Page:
In the Hollywood movie scene dominated by SFX filled action films, stale thrillers, and recycled romances, there is occasionally a nugget of gold that resonates with cinema snobs like me and . This summer’s hands down “people’s champ” is Richard Linklater’s Boyhood. A film where plot twists resonate more because of their realness than because of surprise, and many a stock character you’ve seen in other “realistic” films comes off as original. By keeping it close to the hippocampus while dancing with the heart, Linklater’s Boyhood is a survey course done right: We get the essence and experience fills in the rest.
This isn’t a heady review: I’m sure tons of film critics have torn Linklater a new heart hole so he can take on their own (the film is universally acclaimed), but I’d like to just spend some time reflecting on the magic of a movie that older folks and younger ones experience completely differently. What does an older person say when they see a 9-10 year old Mason playing capture the flag (Halo)?? I fall back into my own memories of the game (one I adopted after all of my friends). What could they really be thinking when they see him holding a Gamboy Advanced SP? Does a 7 year old Samantha singing “Oops I Did It Again” really resonate the same way? (We all laughed of course, but there’s definitely a difference)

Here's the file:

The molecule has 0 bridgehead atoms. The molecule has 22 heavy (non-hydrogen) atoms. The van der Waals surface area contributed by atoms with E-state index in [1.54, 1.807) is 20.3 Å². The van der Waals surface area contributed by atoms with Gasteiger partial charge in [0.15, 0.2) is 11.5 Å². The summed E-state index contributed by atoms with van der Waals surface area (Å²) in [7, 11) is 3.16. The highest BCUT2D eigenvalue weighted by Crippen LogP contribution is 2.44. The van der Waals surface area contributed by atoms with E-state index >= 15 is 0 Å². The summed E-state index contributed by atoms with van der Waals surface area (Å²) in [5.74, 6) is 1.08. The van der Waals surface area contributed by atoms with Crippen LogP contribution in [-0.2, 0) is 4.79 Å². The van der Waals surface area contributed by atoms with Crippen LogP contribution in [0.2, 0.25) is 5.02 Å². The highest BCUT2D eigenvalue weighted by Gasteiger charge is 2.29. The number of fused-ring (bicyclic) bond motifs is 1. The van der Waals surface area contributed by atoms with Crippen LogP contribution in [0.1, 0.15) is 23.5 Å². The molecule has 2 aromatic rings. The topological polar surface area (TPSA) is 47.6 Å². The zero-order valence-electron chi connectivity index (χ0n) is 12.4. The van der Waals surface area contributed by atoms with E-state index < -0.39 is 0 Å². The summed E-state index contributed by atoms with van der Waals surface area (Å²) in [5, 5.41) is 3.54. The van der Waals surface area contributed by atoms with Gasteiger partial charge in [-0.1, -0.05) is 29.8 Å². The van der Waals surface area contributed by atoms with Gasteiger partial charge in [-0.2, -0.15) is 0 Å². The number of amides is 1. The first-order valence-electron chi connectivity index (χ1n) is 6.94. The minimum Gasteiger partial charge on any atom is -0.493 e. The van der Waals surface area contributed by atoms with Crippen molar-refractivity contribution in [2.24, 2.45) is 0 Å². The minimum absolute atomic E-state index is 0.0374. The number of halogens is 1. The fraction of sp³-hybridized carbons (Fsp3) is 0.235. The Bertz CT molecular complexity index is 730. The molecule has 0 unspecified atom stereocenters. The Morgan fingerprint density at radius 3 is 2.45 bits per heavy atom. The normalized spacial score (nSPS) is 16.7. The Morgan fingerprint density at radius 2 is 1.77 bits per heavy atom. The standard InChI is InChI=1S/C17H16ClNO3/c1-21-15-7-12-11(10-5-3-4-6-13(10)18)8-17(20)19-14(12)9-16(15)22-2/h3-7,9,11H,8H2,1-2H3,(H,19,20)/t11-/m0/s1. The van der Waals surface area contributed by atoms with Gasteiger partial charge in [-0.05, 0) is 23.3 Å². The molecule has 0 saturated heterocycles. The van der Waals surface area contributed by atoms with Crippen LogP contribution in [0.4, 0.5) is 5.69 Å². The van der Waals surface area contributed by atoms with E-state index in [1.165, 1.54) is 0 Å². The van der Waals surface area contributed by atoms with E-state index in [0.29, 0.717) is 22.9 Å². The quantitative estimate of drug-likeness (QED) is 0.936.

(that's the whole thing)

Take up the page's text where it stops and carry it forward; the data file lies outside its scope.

In all honesty, this is probably the most difficult review/reflection I’ve written yet. How do you begin to get at a story that while so uniquely applicable to your own life also seems to resonate deeply with different generations? For me, a single mother killing herself (figuratively) to make sure her children are okay is reality. Awkward encounters with a father, aren’t so much. Neither are a string of relationships compromising the one between mother and son (or daughter), but I feel it.
There’s something about the episodic nature of real life that once replicated on the silver screen, just becomes more real. The minutiae of my own life transfigure in order to interlock with the ones of the characters before me. Not even the hilarity of the truest American birthday presents (a suit, a shotgon, and a bible) could shake the bonds. And maybe that’s the magic of Boyhood.
In college the term survey course is often a negative. It means that in the span of 15 weeks you’ll be learning about fifteen + different topics that warrant their own courses and dissertations. One leaves the class feeling extremely informed, but also more clueless then when you began. But in the case of Boyhood, we’re all phD’s in our American lives (unless you’re a kid and even then parts of this movie should relate), and this survey course is a reminder of how much we’ve learned and lived.